Slip and fall accidents commonly occur from slippery floors, an unseen hazard, or simple clumsiness. Most of the time, you can walk away without any significant injuries. However, no one can ever truly predict an accident’s outcome. If you suffer serious injuries due to someone else’s negligence, you need to know what to do after a slip and fall accident.
Slip and Fall Accidents Overview
If you slip on a spill on your own kitchen floor, it’s no one else’s fault.
According to premises liability, if you slip on someone else’s property, they are typically liable under personal injury law. Property owners are responsible for keeping their property safe for visitors. Regardless of what that property is, the owner owes a duty of care to their visitors.
The unsafe conditions that can lead to a slip and fall accident are numerous:
- Missing warning signs
- Poor lighting
- Faulty handrails
- Torn carpeting
- Loose objects
- Cracks or potholes in the sidewalk
- Patches of ice and snow
- Puddles of rain
Regardless of the reason, if you sustained injuries on someone else’s property, you may have grounds for a case. You could recover compensation for medical bills, lost income, and even your pain and suffering. However, to maximize your chances of a successful personal injury claim, you must take the right steps immediately after the accident.
What To Do After a Slip, Trip, and Fall Accident
While you can’t anticipate a slip, trip, and fall accident, you can at least prepare for it. Here are five steps to building a better legal case down the line.
- Seek medical care: If you or a loved one was injured in a slip and fall accident, your priority should always be to contact a medical professional. This ensures that your injuries will be properly assessed and treated, and you will receive proper documentation of your injuries. Medical records are essential pieces of evidence in slip and fall cases.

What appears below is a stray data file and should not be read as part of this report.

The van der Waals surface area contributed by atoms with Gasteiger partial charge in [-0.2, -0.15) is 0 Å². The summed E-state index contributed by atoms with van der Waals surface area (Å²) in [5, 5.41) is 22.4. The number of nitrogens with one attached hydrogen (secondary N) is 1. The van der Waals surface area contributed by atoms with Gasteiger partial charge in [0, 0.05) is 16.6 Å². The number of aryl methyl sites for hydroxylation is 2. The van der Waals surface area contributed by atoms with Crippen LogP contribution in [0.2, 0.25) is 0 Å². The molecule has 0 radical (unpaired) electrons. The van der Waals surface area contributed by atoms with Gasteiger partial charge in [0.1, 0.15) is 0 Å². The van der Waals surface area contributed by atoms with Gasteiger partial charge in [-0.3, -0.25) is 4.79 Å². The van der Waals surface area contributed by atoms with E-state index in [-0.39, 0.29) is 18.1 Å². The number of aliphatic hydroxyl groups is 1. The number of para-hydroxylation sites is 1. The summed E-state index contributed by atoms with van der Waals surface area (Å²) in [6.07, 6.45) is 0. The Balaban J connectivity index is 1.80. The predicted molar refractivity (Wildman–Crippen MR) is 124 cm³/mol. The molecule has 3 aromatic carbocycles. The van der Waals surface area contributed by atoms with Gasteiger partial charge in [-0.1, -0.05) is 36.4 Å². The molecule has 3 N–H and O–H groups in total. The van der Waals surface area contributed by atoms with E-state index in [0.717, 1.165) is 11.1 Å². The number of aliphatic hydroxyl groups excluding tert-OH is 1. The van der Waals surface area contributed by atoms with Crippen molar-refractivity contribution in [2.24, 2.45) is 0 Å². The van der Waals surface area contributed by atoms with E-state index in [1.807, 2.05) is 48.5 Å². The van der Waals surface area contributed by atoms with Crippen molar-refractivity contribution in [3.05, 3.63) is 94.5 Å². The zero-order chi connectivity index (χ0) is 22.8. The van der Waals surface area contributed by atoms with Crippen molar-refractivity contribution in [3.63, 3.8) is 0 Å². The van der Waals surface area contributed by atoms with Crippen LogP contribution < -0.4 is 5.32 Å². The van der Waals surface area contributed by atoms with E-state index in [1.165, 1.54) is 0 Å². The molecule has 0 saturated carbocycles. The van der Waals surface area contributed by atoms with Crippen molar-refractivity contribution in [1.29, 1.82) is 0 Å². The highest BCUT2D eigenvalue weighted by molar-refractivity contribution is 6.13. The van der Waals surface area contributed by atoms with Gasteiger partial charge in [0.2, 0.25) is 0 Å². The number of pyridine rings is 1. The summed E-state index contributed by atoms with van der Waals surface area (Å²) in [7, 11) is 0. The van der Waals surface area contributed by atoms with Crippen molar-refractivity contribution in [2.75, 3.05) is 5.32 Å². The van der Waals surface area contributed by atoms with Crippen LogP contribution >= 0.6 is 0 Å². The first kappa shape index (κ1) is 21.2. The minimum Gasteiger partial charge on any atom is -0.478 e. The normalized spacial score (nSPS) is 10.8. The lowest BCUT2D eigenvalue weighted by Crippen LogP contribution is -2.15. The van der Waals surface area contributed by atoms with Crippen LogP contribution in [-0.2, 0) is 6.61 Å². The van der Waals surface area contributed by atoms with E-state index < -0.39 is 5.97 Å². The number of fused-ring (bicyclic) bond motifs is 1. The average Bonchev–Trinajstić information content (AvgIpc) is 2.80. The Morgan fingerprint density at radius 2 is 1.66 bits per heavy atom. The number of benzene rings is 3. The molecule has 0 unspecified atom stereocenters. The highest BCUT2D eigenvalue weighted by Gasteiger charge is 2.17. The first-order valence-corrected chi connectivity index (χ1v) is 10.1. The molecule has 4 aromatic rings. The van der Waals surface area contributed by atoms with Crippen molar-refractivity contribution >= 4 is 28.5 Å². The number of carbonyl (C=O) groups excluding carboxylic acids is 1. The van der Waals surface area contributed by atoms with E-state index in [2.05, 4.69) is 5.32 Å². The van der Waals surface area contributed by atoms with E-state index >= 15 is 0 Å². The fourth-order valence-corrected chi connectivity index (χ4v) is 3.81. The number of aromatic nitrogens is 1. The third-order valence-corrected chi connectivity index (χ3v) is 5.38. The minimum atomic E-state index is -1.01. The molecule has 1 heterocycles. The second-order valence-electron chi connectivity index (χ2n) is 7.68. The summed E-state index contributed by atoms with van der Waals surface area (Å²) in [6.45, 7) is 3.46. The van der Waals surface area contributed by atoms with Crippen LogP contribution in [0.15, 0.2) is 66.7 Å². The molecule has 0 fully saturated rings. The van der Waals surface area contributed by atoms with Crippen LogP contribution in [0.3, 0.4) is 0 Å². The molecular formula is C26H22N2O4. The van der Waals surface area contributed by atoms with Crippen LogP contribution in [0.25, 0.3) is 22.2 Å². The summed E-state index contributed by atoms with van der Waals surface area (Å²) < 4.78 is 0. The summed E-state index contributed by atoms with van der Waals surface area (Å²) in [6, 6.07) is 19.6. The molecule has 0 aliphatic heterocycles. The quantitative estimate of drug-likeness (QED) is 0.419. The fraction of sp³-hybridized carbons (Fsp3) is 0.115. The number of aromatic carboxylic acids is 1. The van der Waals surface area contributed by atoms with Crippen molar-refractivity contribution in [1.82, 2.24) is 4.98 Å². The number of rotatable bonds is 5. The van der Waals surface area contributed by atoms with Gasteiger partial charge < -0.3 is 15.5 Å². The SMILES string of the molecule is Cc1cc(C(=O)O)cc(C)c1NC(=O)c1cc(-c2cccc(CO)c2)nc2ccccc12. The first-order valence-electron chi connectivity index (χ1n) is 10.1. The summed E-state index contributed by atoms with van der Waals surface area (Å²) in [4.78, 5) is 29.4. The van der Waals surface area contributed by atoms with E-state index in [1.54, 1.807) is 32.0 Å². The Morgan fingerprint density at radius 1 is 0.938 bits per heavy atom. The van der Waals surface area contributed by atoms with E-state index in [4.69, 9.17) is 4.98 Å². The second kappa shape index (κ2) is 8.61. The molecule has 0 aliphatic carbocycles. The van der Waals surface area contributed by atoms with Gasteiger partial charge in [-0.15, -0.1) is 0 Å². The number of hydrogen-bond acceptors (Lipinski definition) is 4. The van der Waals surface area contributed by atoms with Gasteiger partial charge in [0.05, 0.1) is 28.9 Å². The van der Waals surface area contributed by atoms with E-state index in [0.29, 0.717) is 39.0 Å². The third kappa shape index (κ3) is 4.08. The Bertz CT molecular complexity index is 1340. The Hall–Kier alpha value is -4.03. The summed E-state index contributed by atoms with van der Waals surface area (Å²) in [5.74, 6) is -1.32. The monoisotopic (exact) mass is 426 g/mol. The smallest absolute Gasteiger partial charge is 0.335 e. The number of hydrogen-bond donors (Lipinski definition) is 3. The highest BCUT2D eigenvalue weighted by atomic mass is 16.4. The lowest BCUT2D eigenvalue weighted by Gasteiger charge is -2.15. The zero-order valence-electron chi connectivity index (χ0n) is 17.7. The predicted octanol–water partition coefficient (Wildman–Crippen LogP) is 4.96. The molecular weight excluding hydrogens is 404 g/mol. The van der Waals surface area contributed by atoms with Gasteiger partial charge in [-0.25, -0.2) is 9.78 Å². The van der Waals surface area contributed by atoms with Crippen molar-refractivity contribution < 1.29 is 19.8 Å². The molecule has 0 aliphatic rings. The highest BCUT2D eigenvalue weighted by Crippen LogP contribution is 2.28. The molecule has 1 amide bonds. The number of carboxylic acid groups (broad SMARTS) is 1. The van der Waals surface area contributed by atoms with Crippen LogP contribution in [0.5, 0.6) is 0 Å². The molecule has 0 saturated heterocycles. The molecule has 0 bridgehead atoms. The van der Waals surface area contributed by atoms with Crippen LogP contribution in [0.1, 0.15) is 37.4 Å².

- Report to the authorities: Regardless of the site of your accident, you need to report it to the property’s owner, manager, or landlord. Do not leave the site without asking them to create a written report and give you a copy. Getting all the details in writing is important.
- Document everything you can: Take out your phone and take photos of the exact location of your accident. Try to cover as many angles as possible. Get pictures of any conditions that may have contributed to the accident, like slippery patches, stairs, wires, etc. Note the exact time and date, what you were doing before the accident occurred, how the accident occurred, and other relevant details. It is also good to collect contact information from any potential witnesses. If your claim is questioned, their testimonies could help prove it. Lastly, store the clothing and shoes you were wearing during the accident in a safe and secure place. These may become necessary pieces of evidence later on.
- Do not give statements: Your words can and will be used against you. Do not make posts on social media regarding the accident. Furthermore, do not give statements to any insurance company before you speak to a lawyer. You do not want to assume blame for the incident mistakenly.
- Contact an experienced personal injury lawyer: Navigating the complex legal system is difficult on your own. To maximize your chances of a successful claim, you need a lawyer on your side. Personal injury lawyers have the expertise and resources to build the best case possible, even when proving your claim may be difficult.